Sunday, November 22, 2009

To return this man to his country with its dangerous human rights record “would be devastating for him, his family, indeed it could prove fatal”, pleaded Johnson. “There are few cases where we need our system to work more than this one.”
But last month the 35-year-old was returned to that very country, thanks to none other than Alan Johnson, home secretary and prize hypocrite – according to Labour activists in his constituency (where one has given up his lifelong Labour party membership in protest.)

From a piece in the current 'Private Eye' (1249) which can be read, along with additional information, here.

Friday, November 20, 2009

Larry Gambone has published a collection of aphorisms that, he writes, are the result of his 64 years on this planet. Here's a few, just as a taster -

The word economics is a synonym for ideology.

The commandment says, “Thou shalt not kill.” It does not say “Thou shalt not kill except when some sleazy politician or greedy corporation boss says its OK to kill.

Everyone has heard of Beethoven. Who has heard of his critics?

If you think everything in government, the media and the economy is a racket, you will be correct in most cases.

( Note: "First Nations", the term Larry uses on occasion, is the name Canadians now use for their country's original inhabitants.)

Thursday, November 19, 2009

Survey in Le Monde
Did the French deserve their place in the World Cup competition?
Yes, 11.5%
No, 88.5%

My curse on you, Titi, you've given the English hacks the chance to whine on and on about the Hand of God. Talk about Victim Culture ...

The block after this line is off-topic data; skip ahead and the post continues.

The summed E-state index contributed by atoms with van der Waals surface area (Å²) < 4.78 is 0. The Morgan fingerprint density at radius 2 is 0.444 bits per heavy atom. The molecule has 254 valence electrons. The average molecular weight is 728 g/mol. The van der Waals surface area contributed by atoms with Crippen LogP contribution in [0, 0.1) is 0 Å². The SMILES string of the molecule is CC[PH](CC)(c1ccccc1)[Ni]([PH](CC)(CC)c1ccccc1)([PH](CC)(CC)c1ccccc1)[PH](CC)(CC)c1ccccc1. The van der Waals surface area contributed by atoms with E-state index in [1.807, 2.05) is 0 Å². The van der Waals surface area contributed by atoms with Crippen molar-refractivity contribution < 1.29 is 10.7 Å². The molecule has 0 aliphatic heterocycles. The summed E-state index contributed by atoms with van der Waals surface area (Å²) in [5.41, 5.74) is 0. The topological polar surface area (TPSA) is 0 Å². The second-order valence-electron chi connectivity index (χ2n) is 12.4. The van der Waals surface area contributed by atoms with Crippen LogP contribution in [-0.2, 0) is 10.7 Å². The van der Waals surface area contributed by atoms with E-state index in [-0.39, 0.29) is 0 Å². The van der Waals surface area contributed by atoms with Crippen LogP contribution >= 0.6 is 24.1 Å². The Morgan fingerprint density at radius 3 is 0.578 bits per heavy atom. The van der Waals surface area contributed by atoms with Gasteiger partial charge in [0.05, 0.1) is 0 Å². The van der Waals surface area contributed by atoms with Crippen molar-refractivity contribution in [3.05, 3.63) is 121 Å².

We (the missus and me) got a letter this morning asking us what kind of country we want to live in. It came from Mr. Nick Clegg, a member of Her Majesty's secret, and unelected, government, the Privy Council.
Now I always assume that the role of a Privy Councillor is to maintain the status quo and defend it by any means necessary, so I expect nothing to my advantage form that direction.
Mr. Clegg always reminds me of a PR type, or someone out of an advertising agency, skilled in peddling detergent to the unwashed masses. So knowing nothing of his form I looked him up on wikipedia; he's not an adman after all.

"Nick Clegg was born in Chalfont St Giles, Buckinghamshire in 1967, the third of four children. His half-Russian father, Nicholas, was a banker, and is a trustee (and former chairman) of The Daiwa Anglo-Japanese Foundation. His great-great-grandfather, the Russian nobleman Ignaty Zakrevsky, was Attorney General of Senate in Imperial Russia. His great-great aunt was the writer Baroness Moura Budberg."

"Clegg was educated at Caldicott in South Buckinghamshire, then Westminster School in London ..."